To me, the magical realism is that he can see ghosts. It’s very realistic that he could see things that are magical within that cruel reality. With that being said, the movie that I am writing, it’s got invention. It has drama, it has sci-fi and it has horror. It has a mix of everything. So, it’s a contrast between the sci-fi,the horror, the reality and the drama. That’s what creates the magical realism
Is “Ascensions” your current project today or do you have other projects in the works?
At this moment, I am writing a pilot, another pilot about sci-fi. It has lots of sci-fi and horror and I’m really excited about it.
Since you mentioned sci-fi, what are your favorite sci-fi shows and sci-fi movies?
Well, I love movies like “Contact” that portray aliens. I recently watched it and I couldn’t believe how ahead of its time it was. I mean, we are scared of them, so most of the movies feel like horror movies but when she actually makes contact, it’s completely different to what we thought it was. The things that they had to say about us, it’s like incredible. I don’t know it’s the kind of aliens that I am drawn to. With that being said, I also like “Stranger Things.”
I like “Stranger Things.” From the get go, when I first saw it, it just brought me in. I just cannot wait until the third season comes out, so I definitely agree with you. Who were some of your influences to become a director?
I never wanted to become a director. It’s going to sound like a cliché, but a beautiful cliché. I think Steven Spielberg was one of them.
It’s not a cliché! Steven Spielberg is an all-time favorite. He’s the man, you know? I mean, ever since 1975, and with “E.T.” and producing “Back to The Future”, some of our best films of all time. He’s not a cliché! It’s like, it’s the norm.
The turning point in my life was watching “E.T.” When the bikes fly and the music, I’m like “Oh my God, I want to make a film like that!” It was a realistic story about a lonely boy.
The Mexican filmmakers have really upped the game as far as Hollywood goes, and I have to applaud them because for years, we have seen the white male win the Best Picture and the Best Actor. I’m glad Hollywood is understanding that we’ve got to be more inclusive because it’s not just the white male that’s conquering Hollywood anymore. It’s a black woman, it’s a gay Latina female in our case, it’s a Mexican male that is making such powerful films, that is going to be the new “E.T.” for the upcoming generation.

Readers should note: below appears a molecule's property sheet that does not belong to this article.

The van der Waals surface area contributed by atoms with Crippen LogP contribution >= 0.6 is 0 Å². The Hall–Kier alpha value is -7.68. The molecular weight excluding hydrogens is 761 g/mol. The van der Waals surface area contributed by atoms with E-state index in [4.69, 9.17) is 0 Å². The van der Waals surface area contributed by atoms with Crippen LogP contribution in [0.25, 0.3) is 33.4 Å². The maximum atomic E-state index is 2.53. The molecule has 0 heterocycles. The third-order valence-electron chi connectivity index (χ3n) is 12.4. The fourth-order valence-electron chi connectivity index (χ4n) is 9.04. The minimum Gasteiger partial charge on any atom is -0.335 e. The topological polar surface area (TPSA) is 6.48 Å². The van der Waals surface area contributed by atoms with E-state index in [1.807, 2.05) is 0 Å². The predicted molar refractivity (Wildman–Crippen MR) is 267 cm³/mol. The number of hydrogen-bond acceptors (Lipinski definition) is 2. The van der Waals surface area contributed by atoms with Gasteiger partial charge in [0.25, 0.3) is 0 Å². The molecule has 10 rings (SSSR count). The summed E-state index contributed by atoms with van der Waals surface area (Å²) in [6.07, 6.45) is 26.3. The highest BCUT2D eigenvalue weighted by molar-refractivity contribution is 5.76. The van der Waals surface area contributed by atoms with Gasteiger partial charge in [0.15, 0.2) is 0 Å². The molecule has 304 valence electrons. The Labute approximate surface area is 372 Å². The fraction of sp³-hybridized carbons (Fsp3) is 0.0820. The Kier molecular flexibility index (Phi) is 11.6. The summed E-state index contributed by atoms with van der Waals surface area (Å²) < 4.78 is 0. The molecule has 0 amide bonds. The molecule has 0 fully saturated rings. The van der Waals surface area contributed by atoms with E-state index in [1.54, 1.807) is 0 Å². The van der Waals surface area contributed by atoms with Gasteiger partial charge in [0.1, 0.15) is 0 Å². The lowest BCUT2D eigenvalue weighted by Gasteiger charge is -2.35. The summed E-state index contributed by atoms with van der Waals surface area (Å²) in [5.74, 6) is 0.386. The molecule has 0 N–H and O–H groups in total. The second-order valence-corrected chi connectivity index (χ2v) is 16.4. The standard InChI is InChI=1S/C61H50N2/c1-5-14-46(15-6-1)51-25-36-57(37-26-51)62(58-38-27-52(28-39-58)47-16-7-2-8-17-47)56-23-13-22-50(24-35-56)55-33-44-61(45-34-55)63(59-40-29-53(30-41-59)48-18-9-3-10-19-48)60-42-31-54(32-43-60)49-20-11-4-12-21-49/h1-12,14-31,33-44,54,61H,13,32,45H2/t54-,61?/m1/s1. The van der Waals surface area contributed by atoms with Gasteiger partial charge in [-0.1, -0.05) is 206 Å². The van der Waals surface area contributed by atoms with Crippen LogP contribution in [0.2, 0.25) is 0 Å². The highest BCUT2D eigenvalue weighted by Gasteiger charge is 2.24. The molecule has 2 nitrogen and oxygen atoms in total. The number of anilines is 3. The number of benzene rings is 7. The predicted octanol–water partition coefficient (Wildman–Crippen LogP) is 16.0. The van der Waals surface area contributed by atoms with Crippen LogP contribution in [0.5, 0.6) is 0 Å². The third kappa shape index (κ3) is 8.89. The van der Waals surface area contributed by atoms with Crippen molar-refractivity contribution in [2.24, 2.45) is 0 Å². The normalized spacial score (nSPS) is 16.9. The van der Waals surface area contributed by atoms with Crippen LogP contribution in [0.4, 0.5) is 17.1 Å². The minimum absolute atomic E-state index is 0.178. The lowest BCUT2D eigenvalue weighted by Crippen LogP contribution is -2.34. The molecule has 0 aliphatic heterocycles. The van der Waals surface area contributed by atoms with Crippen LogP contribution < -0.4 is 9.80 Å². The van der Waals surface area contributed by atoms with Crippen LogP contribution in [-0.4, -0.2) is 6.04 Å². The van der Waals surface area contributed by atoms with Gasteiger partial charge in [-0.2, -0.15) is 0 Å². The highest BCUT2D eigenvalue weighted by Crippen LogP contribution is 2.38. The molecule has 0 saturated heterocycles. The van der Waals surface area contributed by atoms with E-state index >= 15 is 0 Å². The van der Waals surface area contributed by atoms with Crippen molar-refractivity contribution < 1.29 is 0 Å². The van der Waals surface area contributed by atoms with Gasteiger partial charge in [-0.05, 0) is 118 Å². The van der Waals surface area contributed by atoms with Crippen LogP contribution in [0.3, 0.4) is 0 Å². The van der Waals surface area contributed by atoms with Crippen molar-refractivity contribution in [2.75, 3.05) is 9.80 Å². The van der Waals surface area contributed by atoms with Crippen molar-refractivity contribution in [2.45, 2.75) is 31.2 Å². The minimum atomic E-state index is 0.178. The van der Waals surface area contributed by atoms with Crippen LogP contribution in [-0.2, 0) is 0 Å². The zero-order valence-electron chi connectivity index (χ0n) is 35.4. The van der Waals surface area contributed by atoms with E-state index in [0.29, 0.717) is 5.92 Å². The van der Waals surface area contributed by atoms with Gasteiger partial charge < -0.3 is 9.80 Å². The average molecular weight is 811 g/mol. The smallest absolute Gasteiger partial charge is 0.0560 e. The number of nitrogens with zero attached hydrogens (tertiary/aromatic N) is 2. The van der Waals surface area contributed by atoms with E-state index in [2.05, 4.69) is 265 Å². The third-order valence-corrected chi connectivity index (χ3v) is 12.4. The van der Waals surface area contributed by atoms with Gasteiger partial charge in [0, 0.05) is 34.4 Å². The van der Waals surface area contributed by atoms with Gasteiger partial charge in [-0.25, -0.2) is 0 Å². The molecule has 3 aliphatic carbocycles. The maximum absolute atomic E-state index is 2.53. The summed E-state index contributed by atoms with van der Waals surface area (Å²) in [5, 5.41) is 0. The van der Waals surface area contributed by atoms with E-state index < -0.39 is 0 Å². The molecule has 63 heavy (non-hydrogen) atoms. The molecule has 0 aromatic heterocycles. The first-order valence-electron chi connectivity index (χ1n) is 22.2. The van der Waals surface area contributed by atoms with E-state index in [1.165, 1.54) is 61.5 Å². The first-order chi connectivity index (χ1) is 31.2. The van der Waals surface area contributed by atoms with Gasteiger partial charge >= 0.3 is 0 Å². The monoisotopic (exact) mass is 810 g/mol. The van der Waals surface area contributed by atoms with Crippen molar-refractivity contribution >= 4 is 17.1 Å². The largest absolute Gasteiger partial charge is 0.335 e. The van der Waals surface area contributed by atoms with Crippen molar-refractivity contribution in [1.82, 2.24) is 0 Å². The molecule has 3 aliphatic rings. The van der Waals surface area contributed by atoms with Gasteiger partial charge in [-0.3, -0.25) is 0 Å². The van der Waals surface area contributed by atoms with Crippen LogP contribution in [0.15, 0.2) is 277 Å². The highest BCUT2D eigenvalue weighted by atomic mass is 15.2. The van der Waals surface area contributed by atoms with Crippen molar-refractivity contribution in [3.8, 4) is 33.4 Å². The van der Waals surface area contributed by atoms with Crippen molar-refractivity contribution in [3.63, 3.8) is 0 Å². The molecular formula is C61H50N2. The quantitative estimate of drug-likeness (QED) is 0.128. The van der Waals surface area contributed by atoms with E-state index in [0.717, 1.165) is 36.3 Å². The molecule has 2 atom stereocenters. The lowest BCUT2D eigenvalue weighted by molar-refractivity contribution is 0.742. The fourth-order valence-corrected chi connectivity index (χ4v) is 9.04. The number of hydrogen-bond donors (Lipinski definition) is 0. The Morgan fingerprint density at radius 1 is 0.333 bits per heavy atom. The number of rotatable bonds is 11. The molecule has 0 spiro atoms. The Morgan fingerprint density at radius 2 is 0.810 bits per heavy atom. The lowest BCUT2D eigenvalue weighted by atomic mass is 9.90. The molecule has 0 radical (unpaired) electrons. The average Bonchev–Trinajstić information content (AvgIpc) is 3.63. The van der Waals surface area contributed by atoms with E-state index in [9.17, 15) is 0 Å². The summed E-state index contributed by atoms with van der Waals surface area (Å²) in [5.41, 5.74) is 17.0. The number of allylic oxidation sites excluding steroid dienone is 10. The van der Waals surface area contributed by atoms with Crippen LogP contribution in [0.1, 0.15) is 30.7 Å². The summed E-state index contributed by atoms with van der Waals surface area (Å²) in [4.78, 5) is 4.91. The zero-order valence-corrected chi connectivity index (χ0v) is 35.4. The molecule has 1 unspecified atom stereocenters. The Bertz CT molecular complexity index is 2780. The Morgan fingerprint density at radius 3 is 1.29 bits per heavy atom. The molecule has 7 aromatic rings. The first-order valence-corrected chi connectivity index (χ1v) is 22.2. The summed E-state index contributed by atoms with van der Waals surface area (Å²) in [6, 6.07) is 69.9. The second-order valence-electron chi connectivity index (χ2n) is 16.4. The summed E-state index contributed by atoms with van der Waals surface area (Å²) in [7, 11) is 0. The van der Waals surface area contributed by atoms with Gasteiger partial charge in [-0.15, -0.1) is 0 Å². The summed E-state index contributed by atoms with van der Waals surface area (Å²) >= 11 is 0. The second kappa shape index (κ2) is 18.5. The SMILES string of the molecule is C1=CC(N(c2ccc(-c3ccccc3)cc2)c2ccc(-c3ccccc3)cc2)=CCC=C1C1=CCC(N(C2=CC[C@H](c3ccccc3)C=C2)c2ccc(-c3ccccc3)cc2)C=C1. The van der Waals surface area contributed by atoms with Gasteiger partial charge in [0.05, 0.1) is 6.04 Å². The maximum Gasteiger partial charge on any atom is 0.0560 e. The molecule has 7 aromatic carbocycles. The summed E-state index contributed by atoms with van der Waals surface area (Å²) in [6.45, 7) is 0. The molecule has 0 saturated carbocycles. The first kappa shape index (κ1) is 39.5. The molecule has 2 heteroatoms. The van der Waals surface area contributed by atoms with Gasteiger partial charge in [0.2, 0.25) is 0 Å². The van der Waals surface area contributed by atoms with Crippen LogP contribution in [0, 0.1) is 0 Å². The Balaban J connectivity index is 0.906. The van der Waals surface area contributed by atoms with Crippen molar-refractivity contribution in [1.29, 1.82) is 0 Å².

It can happen but here’s the thing, I’m happy. I’m super happy that Hollywood is starting to be more inclusive and diverse. I think that’s the thing we should all strive for. I’m a proud, gay woman and I want people look at my work for my work. I want my work to speak for itself, without being because I am a woman. It shouldn’t be a difference.
I definitely agree with you, especially with—going back to the super hero films when they said to Patty Jenkins, “a woman cannot make a successful super hero film,” and “Wonder Woman” came out, blew it away. Or, “a black man cannot make a super hero film,” and “Black Panther” came out, blew THAT away, so it’s like, Hollywood cannot say, “You cannot do this. You cannot direct this film because you are THIS.” It’s like, there are no “this” because–
It makes no sense.
Yeah, going back to Cuaron who made “Gravity”, a film that they said was impossible to make, and yet it made $723 million worldwide in the box office.
See, that’s the thing. It takes funds to make this possible. Only a few people dared to go there. Only a few people are able to make it. They have a career, like Cuaron for example. Cuaron has an entire career around him. There are a lot of people who were excited to do something with him. His name is already a guarantee that it’s going to work.
It’s fun! I think audiences are craving different things. I think we should go for it.
If you want to give advice to the person or people who are listening or reading the interview that—you can do it, you could become a director, you could become a writer, you can create your own magical realism. What would you say to that person? What advice would you give them?
I think I would say to them to keep going. I would say it gets frustrating at times, but again, it was something I came up with, but it exists for a reason, and good things take time. It takes time, and it’s terrific. Your only job is to get better at what you do. That’s it. To get better and to try to find your voice, which is a hard one but it’s there. It has a lot to do with acceptance; it has a lot to do with loving yourself and the things you have to say and believe in. The things you have to say might be important and might resonate with someone. We’ve all felt that. When we were talking about “E.T.,” “E.T.” resonated with a lot of people and it was Steven Spielberg saying, “Yeah, this is going to be a great movie.” It’s just deciding you can do it. There’s nothing to stop you but you.
The industry is always looking for new voices, and that might be YOUR voice. You’ve got to work on it. It’s a lot of work, basically. A lot of people dream, and dream big, which is amazing and it’s beautiful, and I encourage you to dream big. But they don’t do the work. You actually have to get on a chair and write something and then re-write until it’s good. Then show it to people. Believe in it and show it to people. Dreaming is the first step of a very long list of steps.
That doesn’t mean it’s impossible; it’s very possible.
Thank you Giovanna for the interview